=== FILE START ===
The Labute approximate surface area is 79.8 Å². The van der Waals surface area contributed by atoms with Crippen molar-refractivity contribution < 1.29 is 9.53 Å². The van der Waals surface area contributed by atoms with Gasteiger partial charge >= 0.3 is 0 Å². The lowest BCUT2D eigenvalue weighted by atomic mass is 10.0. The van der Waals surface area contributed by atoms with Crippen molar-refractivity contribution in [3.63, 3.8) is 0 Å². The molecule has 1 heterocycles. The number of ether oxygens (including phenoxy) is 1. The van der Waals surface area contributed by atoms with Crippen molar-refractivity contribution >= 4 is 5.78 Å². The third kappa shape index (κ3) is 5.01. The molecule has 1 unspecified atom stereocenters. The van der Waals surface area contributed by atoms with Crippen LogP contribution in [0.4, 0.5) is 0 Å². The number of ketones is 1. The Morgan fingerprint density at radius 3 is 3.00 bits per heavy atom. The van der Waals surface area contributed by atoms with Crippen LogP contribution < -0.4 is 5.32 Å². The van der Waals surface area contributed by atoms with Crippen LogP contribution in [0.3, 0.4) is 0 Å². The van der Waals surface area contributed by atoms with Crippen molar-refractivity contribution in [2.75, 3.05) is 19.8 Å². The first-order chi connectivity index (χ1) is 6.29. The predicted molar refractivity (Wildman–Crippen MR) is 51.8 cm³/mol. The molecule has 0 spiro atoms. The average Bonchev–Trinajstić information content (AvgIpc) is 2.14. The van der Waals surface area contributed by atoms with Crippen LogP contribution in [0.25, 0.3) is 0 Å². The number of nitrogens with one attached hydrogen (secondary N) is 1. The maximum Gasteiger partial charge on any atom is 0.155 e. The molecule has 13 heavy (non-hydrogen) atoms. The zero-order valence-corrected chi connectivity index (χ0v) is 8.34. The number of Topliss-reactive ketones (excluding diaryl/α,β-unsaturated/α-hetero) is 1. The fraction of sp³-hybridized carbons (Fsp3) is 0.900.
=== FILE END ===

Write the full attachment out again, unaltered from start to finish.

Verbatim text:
The Labute approximate surface area is 79.8 Å². The van der Waals surface area contributed by atoms with Crippen molar-refractivity contribution < 1.29 is 9.53 Å². The van der Waals surface area contributed by atoms with Gasteiger partial charge >= 0.3 is 0 Å². The lowest BCUT2D eigenvalue weighted by atomic mass is 10.0. The van der Waals surface area contributed by atoms with Crippen molar-refractivity contribution in [3.63, 3.8) is 0 Å². The molecule has 1 heterocycles. The number of ether oxygens (including phenoxy) is 1. The van der Waals surface area contributed by atoms with Crippen molar-refractivity contribution >= 4 is 5.78 Å². The third kappa shape index (κ3) is 5.01. The molecule has 1 unspecified atom stereocenters. The van der Waals surface area contributed by atoms with Crippen LogP contribution in [0.4, 0.5) is 0 Å². The number of ketones is 1. The Morgan fingerprint density at radius 3 is 3.00 bits per heavy atom. The van der Waals surface area contributed by atoms with Crippen LogP contribution < -0.4 is 5.32 Å². The van der Waals surface area contributed by atoms with Crippen LogP contribution in [0.3, 0.4) is 0 Å². The van der Waals surface area contributed by atoms with Crippen molar-refractivity contribution in [2.75, 3.05) is 19.8 Å². The first-order chi connectivity index (χ1) is 6.29. The predicted molar refractivity (Wildman–Crippen MR) is 51.8 cm³/mol. The molecule has 0 spiro atoms. The average Bonchev–Trinajstić information content (AvgIpc) is 2.14. The van der Waals surface area contributed by atoms with Crippen LogP contribution in [0.25, 0.3) is 0 Å². The number of nitrogens with one attached hydrogen (secondary N) is 1. The maximum Gasteiger partial charge on any atom is 0.155 e. The molecule has 13 heavy (non-hydrogen) atoms. The zero-order valence-corrected chi connectivity index (χ0v) is 8.34. The number of Topliss-reactive ketones (excluding diaryl/α,β-unsaturated/α-hetero) is 1. The fraction of sp³-hybridized carbons (Fsp3) is 0.900.